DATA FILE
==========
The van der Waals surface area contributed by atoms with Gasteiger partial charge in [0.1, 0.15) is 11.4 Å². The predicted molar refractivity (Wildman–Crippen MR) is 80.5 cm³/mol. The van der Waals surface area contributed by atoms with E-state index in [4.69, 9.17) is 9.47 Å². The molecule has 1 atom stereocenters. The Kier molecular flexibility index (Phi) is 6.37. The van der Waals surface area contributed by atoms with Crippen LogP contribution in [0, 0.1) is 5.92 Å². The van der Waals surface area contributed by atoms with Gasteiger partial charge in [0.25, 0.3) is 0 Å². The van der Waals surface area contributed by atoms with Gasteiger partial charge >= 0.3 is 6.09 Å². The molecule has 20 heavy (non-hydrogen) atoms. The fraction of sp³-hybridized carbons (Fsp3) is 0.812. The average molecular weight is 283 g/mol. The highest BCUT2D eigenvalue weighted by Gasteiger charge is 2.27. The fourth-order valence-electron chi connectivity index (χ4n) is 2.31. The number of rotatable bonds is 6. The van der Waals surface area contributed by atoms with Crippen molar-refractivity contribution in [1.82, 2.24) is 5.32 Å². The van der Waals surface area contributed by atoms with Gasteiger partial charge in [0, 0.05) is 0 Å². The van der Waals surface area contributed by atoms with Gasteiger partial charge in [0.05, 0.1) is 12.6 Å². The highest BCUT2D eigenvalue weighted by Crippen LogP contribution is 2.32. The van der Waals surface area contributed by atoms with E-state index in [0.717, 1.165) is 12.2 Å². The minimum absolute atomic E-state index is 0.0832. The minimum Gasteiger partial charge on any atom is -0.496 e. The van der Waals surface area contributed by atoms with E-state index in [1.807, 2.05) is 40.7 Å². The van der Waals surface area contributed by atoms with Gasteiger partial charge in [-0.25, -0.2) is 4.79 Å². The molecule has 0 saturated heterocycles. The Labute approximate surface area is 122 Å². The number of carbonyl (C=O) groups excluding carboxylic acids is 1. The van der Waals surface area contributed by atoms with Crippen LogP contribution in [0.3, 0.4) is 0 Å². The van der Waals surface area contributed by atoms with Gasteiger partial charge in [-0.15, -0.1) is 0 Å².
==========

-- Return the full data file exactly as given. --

The van der Waals surface area contributed by atoms with Gasteiger partial charge in [0.1, 0.15) is 11.4 Å². The predicted molar refractivity (Wildman–Crippen MR) is 80.5 cm³/mol. The van der Waals surface area contributed by atoms with E-state index in [4.69, 9.17) is 9.47 Å². The molecule has 1 atom stereocenters. The Kier molecular flexibility index (Phi) is 6.37. The van der Waals surface area contributed by atoms with Crippen LogP contribution in [0, 0.1) is 5.92 Å². The van der Waals surface area contributed by atoms with Gasteiger partial charge in [0.25, 0.3) is 0 Å². The van der Waals surface area contributed by atoms with Gasteiger partial charge >= 0.3 is 6.09 Å². The molecule has 20 heavy (non-hydrogen) atoms. The fraction of sp³-hybridized carbons (Fsp3) is 0.812. The average molecular weight is 283 g/mol. The highest BCUT2D eigenvalue weighted by Gasteiger charge is 2.27. The fourth-order valence-electron chi connectivity index (χ4n) is 2.31. The number of rotatable bonds is 6. The van der Waals surface area contributed by atoms with Crippen molar-refractivity contribution in [1.82, 2.24) is 5.32 Å². The van der Waals surface area contributed by atoms with Gasteiger partial charge in [0, 0.05) is 0 Å². The van der Waals surface area contributed by atoms with Gasteiger partial charge in [0.05, 0.1) is 12.6 Å². The highest BCUT2D eigenvalue weighted by Crippen LogP contribution is 2.32. The van der Waals surface area contributed by atoms with E-state index in [0.717, 1.165) is 12.2 Å². The minimum absolute atomic E-state index is 0.0832. The minimum Gasteiger partial charge on any atom is -0.496 e. The van der Waals surface area contributed by atoms with E-state index in [1.807, 2.05) is 40.7 Å². The van der Waals surface area contributed by atoms with Gasteiger partial charge in [-0.25, -0.2) is 4.79 Å². The molecule has 0 saturated heterocycles. The Labute approximate surface area is 122 Å². The number of carbonyl (C=O) groups excluding carboxylic acids is 1. The van der Waals surface area contributed by atoms with Crippen LogP contribution in [0.3, 0.4) is 0 Å². The van der Waals surface area contributed by atoms with Gasteiger partial charge in [-0.15, -0.1) is 0 Å².